By: Dr. Min
Cannabidiol (CBD) is touted for a variety of health benefits. Several studies suggest CBD may help with acute and chronic health issues and may just be the miracle, sustainable solution that’s been missing in healthcare for too long. One of those chronic health issues is sleep. According to the American Sleep Association, 50-70 million U.S. adults suffer from a disorder of sleep and wakefulness, which can hinder daily functioning and lead to adverse health effects.
Institute of Medicine (IOM) committee reports sleep disorders are an under-recognized health problem and have been associated with deteriorating health consequences. The long-term effects of sleep disorders have been associated with a wide range of health consequences including increase risk of blood pressure (hypertension), diabetes, obesity, depression, myocardial infarctions (i.e. heart attack) and ischemic conditions (i.e. stroke). IOM concludes that increasing awareness for sleep issues should be required among the general public and healthcare professionals given the magnitude of the problem, and that a coordinated strategy is needed to ensure continued progress in this field.
Many of us turn to sleep aids to help us get through the night, but most prescriptions come with adverse-effects. The most common non-benzodiazepine (BZD1-selective) hypnotic, Ambien, has been linked to early-stage dementia. Ambien side-effects include, but not limited to, short-term memory loss, abnormal thinking/behavior changes, CNS depression (dizziness, drowsiness, headache, hallucinations, sedation) and can be habit-forming with long-term use (classified as C-5 control substances per the FDA). BZD1-selective hypnotics also include Zaleplon (Sonata) and Eszopiclone (Lunesta), which come with similar adverse-effects. Studies show Ambien and Lunesta add only 8 minutes of additional sleep per night.
Another class of prescription sleep aids include Benzodiazepines. Benzodiazepines (BZDs) are highly-addictive with long-term use and are classified as C-3 control substances per the FDA. In NYS, BZDs are treated as Narcotics, or C2 control substances, due to its highly-addictive drug properties. Benzodiazepines that have been FDA-approved for chronic insomnia include Temazepam (Restoril), Triazolam (Halcion) and Flurazepam (Dalmane). All BZDs come with CNS depressant side-effects as well. Suddenly stopping therapy after a few months of daily therapy may be associated with withdrawal symptoms. It’s extremely important not to abruptly discontinue therapy due to the possibility of producing seizures.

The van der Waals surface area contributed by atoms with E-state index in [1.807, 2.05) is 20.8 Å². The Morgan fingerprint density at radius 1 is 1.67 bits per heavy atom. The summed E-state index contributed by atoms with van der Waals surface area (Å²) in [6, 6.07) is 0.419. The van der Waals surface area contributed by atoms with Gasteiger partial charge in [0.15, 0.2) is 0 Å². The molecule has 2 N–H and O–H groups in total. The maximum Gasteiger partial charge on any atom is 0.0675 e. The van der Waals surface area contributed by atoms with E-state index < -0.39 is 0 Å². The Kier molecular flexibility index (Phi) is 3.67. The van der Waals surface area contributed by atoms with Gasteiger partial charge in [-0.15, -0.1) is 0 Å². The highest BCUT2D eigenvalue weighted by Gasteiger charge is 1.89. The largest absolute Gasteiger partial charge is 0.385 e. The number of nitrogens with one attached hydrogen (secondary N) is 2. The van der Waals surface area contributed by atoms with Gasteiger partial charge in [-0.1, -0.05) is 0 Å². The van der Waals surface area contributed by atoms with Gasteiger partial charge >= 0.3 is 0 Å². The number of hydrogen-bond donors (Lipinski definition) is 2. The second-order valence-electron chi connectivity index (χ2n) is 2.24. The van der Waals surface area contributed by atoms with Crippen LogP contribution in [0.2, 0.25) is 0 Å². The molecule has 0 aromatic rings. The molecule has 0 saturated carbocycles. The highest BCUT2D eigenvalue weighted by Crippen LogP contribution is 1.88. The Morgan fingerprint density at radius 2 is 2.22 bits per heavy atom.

Some over-the-counter sleep aids (i.e. Benadryl and Tylenol PM) can cause what’s called a “hangover” feeling described as dizziness, grogginess, dry mouth and upset stomach. Melatonin seems to be a more safe and effective natural supplement used to help regulate our sleep cycle. Caveat: Melatonin’s risk assessment of continual use is unclear and, in fact, some studies suggest it may further disrupt our natural sleep cycle with long-term use. Consequently, many people are starting to look for a more natural solution to help induce sleep.
CBD may be a viable solution for sleep issues and may address anxiety / anxiety-induced insomnia. In a large retrospective case series at a psychiatric clinic, CBD has shown to decrease anxiety scores within the first month of treatment in about 80% of patients. Sleep scores also improved within the first month in roughly 68% of patients. The retrospective chart review included monthly documentation of anxiety and sleep quality in 103 adult patients. During this three-month study, anxiety levels declined and even helped those that complained of poor sleep. The reports weren’t as clear cut, but the study concludes CBD may hold benefit for anxiety-related sleep disorders.
Research on cannabis and sleep is in its infancy and has so far yielded mixed results. From what we know, sleep is often a secondary outcome measure in most of the studies. Many of the studies indirectly suggested that cannabinoids could improve sleep quality, decrease sleep disturbances, and decrease latency of sleep onset. While many studies show a positive effect on sleep, there are several limitations and outliers not taken into account. This includes the size of the study (sample size is too small) and the trial’s outcome measure (sleep is examined as a secondary outcome measure). Also, there is just a complete lack of information on the other cannabinoids, aside from THC and CBD. Interestingly enough, it’s suggested that cannabinol (CBN) –due to its mildly sedating profile– may help you fall asleep, while cannabidiol (CBD) may help you stay asleep. There is still SO much we don’t know, but what we do know is CBD has shown to be a viable option for anxiety-induced sleep disorders, and is generally well-tolerated with a low side-effect profile. As more research on CBD & sleep surfaces, we’ll be sure to update our blogs.
More suggestive studies here.
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